Who was the Walrus? As the case may be.

The question ‘Who was the Walrus?’ has been discussed in some detail ever since 1967, when John Lennon famously declared (in song form) “I am the Walrus” *see note below.
The legal implications of whether he was (or was not) the Walrus have received less attention though, prompting attorney Ezra D. Landes to write a paper on the subject for Pepperdine Law Review, Volume 34, in which he points out that, just one year on in 1968 (Glass Onion), Lennon strongly suggested that the Walrus was in fact Paul (McCartney).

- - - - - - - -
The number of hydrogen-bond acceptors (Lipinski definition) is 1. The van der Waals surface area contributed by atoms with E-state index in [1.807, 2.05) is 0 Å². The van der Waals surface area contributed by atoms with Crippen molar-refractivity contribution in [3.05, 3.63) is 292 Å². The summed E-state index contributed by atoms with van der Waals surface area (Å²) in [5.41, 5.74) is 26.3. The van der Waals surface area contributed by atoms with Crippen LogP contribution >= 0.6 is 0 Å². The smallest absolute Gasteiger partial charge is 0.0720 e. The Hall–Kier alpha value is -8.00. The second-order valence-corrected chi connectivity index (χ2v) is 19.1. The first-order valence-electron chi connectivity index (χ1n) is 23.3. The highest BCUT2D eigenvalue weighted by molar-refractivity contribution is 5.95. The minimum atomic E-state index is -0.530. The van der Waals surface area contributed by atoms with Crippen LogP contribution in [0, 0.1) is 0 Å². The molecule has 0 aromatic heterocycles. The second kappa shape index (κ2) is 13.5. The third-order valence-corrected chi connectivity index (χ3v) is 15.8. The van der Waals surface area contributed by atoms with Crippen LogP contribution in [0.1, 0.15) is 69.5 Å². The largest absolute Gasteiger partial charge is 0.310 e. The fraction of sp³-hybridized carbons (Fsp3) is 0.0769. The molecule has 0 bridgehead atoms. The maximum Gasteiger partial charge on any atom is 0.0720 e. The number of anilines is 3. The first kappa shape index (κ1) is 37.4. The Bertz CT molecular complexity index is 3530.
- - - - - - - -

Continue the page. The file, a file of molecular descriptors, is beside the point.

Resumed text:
To complicate matters further, in a later interview with David Sheff, Lennon changed tack again and hinted that yes, he indeed was the Walrus, and that the ‘Glass Onion’ lyric was just a way of getting in a sly dig at McCartney.

The legal ramifications of all this are explained in : ‘I Am the Walrus – No, I Am!: Can Paul McCartney Transpose the Ubiquitous ‘Lennon/McCartney’ Songwriting Credit to Read ‘McCartney/Lennon?’ An Exploration of the Surviving Beatle’s Attempt to Re-Write Music Lore, as it Pertains to the Bundle of Intellectual Property Rights.’
*Note: In the same song Lennon also claimed “I am the Egg Man”, the legal implications of which have as yet been underexplored in the literature.






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